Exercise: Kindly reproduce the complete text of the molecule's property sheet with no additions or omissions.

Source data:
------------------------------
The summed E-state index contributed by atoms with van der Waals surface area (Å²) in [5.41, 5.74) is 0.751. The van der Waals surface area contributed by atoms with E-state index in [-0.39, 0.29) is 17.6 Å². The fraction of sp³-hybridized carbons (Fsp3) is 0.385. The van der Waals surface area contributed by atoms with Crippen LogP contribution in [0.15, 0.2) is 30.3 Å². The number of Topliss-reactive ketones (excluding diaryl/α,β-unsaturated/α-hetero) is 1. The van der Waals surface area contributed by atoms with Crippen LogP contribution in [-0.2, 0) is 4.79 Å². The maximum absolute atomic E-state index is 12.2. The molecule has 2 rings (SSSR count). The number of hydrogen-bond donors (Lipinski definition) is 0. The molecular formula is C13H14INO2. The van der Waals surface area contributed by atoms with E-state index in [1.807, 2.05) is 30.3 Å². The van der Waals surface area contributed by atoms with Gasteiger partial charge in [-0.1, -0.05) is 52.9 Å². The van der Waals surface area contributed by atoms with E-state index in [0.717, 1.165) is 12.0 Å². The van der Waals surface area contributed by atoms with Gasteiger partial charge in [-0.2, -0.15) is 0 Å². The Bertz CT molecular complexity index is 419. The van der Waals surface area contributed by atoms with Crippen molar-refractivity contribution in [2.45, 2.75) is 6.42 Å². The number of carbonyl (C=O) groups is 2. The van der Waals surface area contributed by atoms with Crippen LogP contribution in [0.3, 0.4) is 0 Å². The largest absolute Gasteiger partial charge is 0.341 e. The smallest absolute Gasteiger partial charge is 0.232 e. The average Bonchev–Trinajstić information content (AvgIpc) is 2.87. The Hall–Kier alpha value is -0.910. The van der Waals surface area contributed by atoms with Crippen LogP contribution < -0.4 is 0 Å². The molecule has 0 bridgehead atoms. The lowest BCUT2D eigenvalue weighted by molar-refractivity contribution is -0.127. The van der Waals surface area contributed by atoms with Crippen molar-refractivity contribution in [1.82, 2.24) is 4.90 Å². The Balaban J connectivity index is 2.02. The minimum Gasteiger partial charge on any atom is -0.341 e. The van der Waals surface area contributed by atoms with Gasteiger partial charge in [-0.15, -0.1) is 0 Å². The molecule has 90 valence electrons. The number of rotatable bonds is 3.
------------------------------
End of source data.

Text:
The summed E-state index contributed by atoms with van der Waals surface area (Å²) in [5.41, 5.74) is 0.751. The van der Waals surface area contributed by atoms with E-state index in [-0.39, 0.29) is 17.6 Å². The fraction of sp³-hybridized carbons (Fsp3) is 0.385. The van der Waals surface area contributed by atoms with Crippen LogP contribution in [0.15, 0.2) is 30.3 Å². The number of Topliss-reactive ketones (excluding diaryl/α,β-unsaturated/α-hetero) is 1. The van der Waals surface area contributed by atoms with Crippen LogP contribution in [-0.2, 0) is 4.79 Å². The maximum absolute atomic E-state index is 12.2. The molecule has 2 rings (SSSR count). The number of hydrogen-bond donors (Lipinski definition) is 0. The molecular formula is C13H14INO2. The van der Waals surface area contributed by atoms with E-state index in [1.807, 2.05) is 30.3 Å². The van der Waals surface area contributed by atoms with Gasteiger partial charge in [-0.1, -0.05) is 52.9 Å². The van der Waals surface area contributed by atoms with E-state index in [0.717, 1.165) is 12.0 Å². The van der Waals surface area contributed by atoms with Gasteiger partial charge in [-0.2, -0.15) is 0 Å². The Bertz CT molecular complexity index is 419. The van der Waals surface area contributed by atoms with Crippen molar-refractivity contribution in [2.45, 2.75) is 6.42 Å². The number of carbonyl (C=O) groups is 2. The van der Waals surface area contributed by atoms with Crippen LogP contribution in [0.3, 0.4) is 0 Å². The largest absolute Gasteiger partial charge is 0.341 e. The smallest absolute Gasteiger partial charge is 0.232 e. The average Bonchev–Trinajstić information content (AvgIpc) is 2.87. The Hall–Kier alpha value is -0.910. The van der Waals surface area contributed by atoms with Crippen LogP contribution < -0.4 is 0 Å². The molecule has 0 bridgehead atoms. The lowest BCUT2D eigenvalue weighted by molar-refractivity contribution is -0.127. The van der Waals surface area contributed by atoms with Crippen molar-refractivity contribution in [1.82, 2.24) is 4.90 Å². The Balaban J connectivity index is 2.02. The minimum Gasteiger partial charge on any atom is -0.341 e. The van der Waals surface area contributed by atoms with Gasteiger partial charge in [-0.15, -0.1) is 0 Å². The molecule has 90 valence electrons. The number of rotatable bonds is 3.